I've been back from Ecuador for more than a month now, but every time that I see my pictures that I snapped with both my iPhone and DSLR camera I am filled with joy and awe. This was truly an adventure of a lifetime, and I still cannot believe I really went to Ecuador and saw everything that I did. It almost seems like a total dream now. 

My second day in the highlands was a very relaxing one. We started off with a little painting activity and Kevin [ peacock ] watching  in our hacienda (No pictures from the painting because it was too darn cold at 8:00 am in the Andes!). After a short bus trip up the mountain, we came to a plateau where the wind streams in the Andes mountains were absolutely perfect for flying kites. 


I haven't flown a kite in at least ten years, so naturally I was a little bit rusty. After I caught the perfect gust of wind my kite went soaring up into the air, at least 50 feet up!! Yeah, I felt pretty damn accomplished. Do you see that wall behind me? Don't let it fool you, it is at least three times my hight at the highest point to the left and about to my waist on the lowest point on my right. But if you climbed up that wall and came to the grassy field above it, you had the most beautiful view of the entire valley we were overlooking and if you turned away from the mountain all you saw were fields of quinoa for miles and miles. 

The mountain behind me was just so majestic. All around the valley there were nothing but clear skies. However, at the summit of the mountain, it created its own weather systems. I loved watching the clouds swirl around the peaks. And every so often, if you were patient and you glanced at the mountain at the right time, you could get a peek of the summit before the clouds covered it again. 

The Ecuadorians practice the Catholic faith primarily, and we visited this part of Ecuador on a Sunday. So naturally when a local sees a big group of Americans flying kites, they are bound to be quite curious. So after this adorable church finished their mass, about a dozen Ecuadorian children climbed a hill to reach the plateau where the kites were being flown. Some of them were dressed in sweatshirts from the Gap and Jeans, others were dressed in their traditional Ecuadorian attire. This little girl was so adorable wearing her Ecuadorian dress and with the braid cascading down her back and some hair pieces blowing in the Andean wind, you could tell that she was so excited to explore what the Americans were up to. As she was climbing the small hill, I pointed at my camera asking if I could take her picture, she stood up proudly and put the biggest smile on her face.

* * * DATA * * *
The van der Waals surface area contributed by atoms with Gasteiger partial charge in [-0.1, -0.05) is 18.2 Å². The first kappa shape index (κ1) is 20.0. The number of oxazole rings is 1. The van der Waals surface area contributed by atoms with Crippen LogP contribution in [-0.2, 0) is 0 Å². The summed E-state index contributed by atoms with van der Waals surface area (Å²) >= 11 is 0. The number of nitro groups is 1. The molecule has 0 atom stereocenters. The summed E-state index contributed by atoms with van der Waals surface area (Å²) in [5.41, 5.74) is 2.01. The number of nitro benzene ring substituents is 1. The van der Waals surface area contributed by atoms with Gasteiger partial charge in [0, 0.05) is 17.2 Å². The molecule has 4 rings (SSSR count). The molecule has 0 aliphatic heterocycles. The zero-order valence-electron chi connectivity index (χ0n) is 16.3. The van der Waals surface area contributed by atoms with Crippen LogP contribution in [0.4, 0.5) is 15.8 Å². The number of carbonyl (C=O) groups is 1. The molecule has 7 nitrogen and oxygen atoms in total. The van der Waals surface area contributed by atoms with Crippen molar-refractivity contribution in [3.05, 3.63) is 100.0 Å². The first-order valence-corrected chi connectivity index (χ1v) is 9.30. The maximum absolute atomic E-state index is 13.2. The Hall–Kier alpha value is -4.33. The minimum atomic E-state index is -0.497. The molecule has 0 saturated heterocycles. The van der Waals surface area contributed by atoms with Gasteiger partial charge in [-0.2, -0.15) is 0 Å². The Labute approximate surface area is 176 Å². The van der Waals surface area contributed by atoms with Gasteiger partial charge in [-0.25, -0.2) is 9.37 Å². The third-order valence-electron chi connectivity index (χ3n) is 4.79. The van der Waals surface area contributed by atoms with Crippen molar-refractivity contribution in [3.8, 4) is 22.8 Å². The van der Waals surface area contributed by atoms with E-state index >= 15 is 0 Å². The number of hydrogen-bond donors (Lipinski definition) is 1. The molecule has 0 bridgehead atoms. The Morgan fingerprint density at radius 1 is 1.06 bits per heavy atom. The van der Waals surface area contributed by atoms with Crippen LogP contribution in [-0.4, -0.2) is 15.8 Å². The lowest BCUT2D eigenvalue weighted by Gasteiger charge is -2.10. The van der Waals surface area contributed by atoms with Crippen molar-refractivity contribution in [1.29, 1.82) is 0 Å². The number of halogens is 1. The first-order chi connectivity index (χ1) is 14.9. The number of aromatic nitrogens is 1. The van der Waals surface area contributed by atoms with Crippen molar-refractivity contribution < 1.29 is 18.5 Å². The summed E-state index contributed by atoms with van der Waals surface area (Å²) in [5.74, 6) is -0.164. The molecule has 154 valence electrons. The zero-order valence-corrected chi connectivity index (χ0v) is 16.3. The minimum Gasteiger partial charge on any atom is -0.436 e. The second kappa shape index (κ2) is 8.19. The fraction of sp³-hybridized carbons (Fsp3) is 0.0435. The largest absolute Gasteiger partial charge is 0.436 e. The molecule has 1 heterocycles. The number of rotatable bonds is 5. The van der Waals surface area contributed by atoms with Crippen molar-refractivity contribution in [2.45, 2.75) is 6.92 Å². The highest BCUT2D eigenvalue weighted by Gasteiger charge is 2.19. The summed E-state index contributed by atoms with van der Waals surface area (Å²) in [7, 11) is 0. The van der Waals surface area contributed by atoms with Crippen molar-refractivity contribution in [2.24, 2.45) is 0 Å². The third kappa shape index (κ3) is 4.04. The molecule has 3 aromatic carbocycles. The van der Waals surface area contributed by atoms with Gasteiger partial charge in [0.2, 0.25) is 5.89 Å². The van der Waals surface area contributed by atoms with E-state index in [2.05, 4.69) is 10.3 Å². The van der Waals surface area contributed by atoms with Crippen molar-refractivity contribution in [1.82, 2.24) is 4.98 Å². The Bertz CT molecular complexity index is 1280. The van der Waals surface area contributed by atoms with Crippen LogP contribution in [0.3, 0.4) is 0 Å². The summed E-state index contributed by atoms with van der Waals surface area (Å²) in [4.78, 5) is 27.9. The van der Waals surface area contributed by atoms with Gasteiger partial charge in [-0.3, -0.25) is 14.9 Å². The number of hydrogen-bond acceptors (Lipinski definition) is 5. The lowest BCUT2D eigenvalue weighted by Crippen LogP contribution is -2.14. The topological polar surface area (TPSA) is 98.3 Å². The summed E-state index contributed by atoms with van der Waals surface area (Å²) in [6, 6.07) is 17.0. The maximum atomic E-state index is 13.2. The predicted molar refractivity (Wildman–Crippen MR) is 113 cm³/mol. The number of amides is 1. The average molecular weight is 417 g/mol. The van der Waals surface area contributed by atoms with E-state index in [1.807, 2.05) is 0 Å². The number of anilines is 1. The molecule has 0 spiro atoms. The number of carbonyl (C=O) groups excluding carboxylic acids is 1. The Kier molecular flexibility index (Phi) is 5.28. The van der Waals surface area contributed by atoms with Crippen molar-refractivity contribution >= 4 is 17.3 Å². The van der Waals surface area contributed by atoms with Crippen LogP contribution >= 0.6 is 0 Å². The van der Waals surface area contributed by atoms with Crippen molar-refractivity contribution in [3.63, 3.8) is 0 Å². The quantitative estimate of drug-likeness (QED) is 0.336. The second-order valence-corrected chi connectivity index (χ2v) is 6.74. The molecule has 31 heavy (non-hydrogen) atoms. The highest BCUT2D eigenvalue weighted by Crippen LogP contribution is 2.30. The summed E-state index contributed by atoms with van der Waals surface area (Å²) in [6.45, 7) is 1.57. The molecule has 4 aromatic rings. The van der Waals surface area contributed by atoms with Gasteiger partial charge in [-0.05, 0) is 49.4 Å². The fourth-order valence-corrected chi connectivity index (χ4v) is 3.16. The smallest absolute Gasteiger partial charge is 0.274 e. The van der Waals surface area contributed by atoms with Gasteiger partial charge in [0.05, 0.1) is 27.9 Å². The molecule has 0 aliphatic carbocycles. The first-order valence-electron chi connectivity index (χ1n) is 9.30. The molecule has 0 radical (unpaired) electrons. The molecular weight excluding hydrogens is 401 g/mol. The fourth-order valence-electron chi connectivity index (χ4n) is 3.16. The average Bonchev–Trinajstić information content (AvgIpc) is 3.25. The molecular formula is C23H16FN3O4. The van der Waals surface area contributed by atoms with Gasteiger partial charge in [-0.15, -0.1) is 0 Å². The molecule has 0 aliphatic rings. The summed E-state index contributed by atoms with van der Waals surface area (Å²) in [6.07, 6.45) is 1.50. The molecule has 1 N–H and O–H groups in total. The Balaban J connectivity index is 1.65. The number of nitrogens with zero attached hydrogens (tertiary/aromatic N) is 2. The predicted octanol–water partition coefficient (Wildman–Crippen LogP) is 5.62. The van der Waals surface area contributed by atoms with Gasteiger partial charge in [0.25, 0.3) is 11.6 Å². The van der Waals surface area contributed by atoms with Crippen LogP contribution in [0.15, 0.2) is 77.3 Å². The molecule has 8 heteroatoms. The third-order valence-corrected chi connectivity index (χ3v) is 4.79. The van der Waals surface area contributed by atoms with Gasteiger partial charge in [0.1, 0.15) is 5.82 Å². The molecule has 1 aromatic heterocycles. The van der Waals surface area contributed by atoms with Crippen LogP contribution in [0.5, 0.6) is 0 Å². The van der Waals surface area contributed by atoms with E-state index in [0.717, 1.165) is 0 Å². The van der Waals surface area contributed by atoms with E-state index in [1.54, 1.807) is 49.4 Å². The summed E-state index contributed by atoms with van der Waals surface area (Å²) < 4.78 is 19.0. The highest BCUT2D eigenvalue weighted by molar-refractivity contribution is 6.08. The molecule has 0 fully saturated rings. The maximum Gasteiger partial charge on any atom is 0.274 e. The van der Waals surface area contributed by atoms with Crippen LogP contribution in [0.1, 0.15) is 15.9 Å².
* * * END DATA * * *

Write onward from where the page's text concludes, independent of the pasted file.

Another aspect of Ecuadorian life was the fact that they can grow anything anywhere. On top of the mountain, the air is quite dry and winds have a tremendous amount of strength. Quinoa, a local protein delicacy, is gown atop of this mountain. I loved all of the different colored quinoa agains the pale blue sky. 

More and more Ecuadorian children came up the hill because they were so curious to see what was going on. So after we Americans were finished flying our kites, we gave them to the children of the village. They were so happy and grateful to receive this small and simple gift. I loved watching the children run with their kites in attempt to get them to take flight. 

After frolicking around the side of a mountain for two hours, we went to a local bird refuge. Here, volunteers have taken in birds from the wild that have either been lost or injured and have trained them and given them a good home. There are two South American condors residing there! Condors are the largest birds in the world with a wing span around 10 feet! At the refuge, we even saw a flying demonstration of an owl, a bald eagle and many different types of birds. I even got to hold this super tiny, super adorable hawk. The smallest Ecuadorian bird of prey. The grounds at the refuge were so gorgeous, it was like a tropical escape int he center of the mountain range.